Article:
White Meranti

White Meranti (Shorea spp.)
White Meranti (Shorea spp.)

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Common Name(s): White Meranti, Lauan, Philippine Mahogany

Scientific Name: Shorea spp.

Distribution: Southeast Asia

Tree Size: 130-200 ft (40-60 m) tall, 3-5 ft (1-1.5 m) trunk diameter

Average Dried Weight: 37 lbs/ft3 (590 kg/m3)

Specific Gravity (Basic, 12% MC): .48, .59

Janka Hardness: 1,050 lbf (4,670 N)

Modulus of Rupture: 12,800 lbf/in2 (80.2 MPa)

Elastic Modulus: 1,485,000 lbf/in2 (10.24 GPa)

Crushing Strength: 6,850 lbf/in2 (47.3 MPa)

Shrinkage: Radial: 3.3%, Tangential: 6.9%, Volumetric: 8.9%, T/R Ratio: 2.1

Color/Appearance: Heartwood is a pale yellowish-orange when freshly cut, aging to a golden yellow-brown.

Grain/Texture: Has a coarse texture with medium to large pores. Grain is sometimes interlocked. Contains a high level of silica: over .5% of dried weight.

Rot Resistance: Varies between species, though usually reported as being non-durable in regard to decay resistance, and also susceptible to insect attack.

Workability: White Meranti is in and of itself easy to work, but it has a very severe blunting effect on tools due to its high silica content, so carbide-tipped cutters are recommended. Also, interlocked grain can sometimes present problems during planing, and sawn/planed surfaces can be left fuzzy or ragged. Sanding to finer grits will help smooth the wood’s surface, and prepare it for a stain or finish. Glues well.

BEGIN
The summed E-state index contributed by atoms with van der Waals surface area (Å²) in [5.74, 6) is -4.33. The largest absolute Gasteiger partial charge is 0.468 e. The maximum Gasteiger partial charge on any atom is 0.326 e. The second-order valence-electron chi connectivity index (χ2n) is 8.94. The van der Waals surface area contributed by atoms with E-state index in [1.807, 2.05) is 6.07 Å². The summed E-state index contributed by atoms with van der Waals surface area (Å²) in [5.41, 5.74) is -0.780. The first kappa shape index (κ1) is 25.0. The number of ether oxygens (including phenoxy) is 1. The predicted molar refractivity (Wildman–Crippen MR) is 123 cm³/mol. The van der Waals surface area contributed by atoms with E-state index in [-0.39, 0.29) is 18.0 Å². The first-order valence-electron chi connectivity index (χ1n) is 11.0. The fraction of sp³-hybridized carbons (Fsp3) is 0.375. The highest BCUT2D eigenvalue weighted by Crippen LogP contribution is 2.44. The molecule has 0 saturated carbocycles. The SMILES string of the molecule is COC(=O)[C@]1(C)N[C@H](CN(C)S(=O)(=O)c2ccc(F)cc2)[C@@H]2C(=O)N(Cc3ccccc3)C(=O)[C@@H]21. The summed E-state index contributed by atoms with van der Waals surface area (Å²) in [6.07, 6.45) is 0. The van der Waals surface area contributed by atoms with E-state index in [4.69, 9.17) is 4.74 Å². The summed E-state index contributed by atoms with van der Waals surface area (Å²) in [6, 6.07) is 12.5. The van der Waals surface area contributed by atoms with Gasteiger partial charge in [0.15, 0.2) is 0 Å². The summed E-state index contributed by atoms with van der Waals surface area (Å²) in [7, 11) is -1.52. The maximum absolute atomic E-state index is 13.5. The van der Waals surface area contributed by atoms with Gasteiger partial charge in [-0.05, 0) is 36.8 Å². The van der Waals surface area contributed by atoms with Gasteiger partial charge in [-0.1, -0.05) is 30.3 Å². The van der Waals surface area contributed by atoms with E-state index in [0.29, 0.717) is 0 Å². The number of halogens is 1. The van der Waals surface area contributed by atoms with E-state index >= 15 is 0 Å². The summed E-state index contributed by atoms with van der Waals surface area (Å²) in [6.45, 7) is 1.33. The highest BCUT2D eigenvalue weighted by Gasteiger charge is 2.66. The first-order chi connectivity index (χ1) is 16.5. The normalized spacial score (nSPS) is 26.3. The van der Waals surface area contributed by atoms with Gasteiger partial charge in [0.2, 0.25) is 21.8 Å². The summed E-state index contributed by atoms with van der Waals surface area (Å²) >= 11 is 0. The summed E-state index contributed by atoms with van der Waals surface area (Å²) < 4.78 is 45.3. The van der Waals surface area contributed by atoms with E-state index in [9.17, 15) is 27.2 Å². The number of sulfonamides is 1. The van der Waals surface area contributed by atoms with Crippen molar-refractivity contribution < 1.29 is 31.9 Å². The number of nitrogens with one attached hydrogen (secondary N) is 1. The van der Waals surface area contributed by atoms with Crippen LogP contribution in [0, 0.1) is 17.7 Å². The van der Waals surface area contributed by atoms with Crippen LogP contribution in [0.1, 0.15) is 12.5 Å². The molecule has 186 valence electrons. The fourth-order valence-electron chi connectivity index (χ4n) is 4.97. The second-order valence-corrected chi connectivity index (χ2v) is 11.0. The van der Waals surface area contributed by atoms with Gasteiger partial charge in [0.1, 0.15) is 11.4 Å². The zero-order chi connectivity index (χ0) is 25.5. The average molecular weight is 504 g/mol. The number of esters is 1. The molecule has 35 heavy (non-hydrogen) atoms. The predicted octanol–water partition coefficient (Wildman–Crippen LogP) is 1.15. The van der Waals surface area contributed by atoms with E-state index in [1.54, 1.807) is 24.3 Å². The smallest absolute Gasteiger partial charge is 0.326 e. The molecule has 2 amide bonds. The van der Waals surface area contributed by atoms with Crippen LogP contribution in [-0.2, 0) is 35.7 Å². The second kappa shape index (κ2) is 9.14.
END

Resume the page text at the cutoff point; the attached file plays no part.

Odor: No characteristic odor.

Allergies/Toxicity: Although severe reactions are quite uncommon, Meranti in the Shorea genus has been reported to cause eye, throat, and skin irritation. See the articles Wood Allergies and Toxicity and Wood Dust Safety for more information.

Pricing/Availability: Meranti is widely harvested and widely available worldwide. It should be moderately priced despite the fact that it is imported, though some specific species of White Meranti are reported to be endangered.

Sustainability: Meranti is not listed in the CITES Appendices, but many species in the Shorea genus are on the IUCN Red List. The majority of Shorea species are listed as being critically endangered due to a population reduction of over 80% in the past three generations, caused by a decline in its natural range, and exploitation.

Common Uses: Plywood,  veneer, boatbuilding, interior furniture, and general construction lumber.

Comments: Sometimes referred to as Lauan, wood in the Shorea genus is very commonly used in southeast Asia, and there is an abundance of variety between the difference species: each with different working properties, appearances, and mechanical strength values.

The five main groupings for Meranti (Lauan) are: Light Red Meranti, Dark Red Meranti, White Meranti, Yellow Meranti, and Balau. The strength and mechanical values listed at the top of this page represent the average of a handful of species within the corresponding group.

Also called Philippine Mahogany, Meranti bears no relation to what is considered to be “true” mahogany in the Swietenia and Khaya genera.

Related Species:

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White Meranti (Shorea spp.)
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White Meranti (endgrain 10x)
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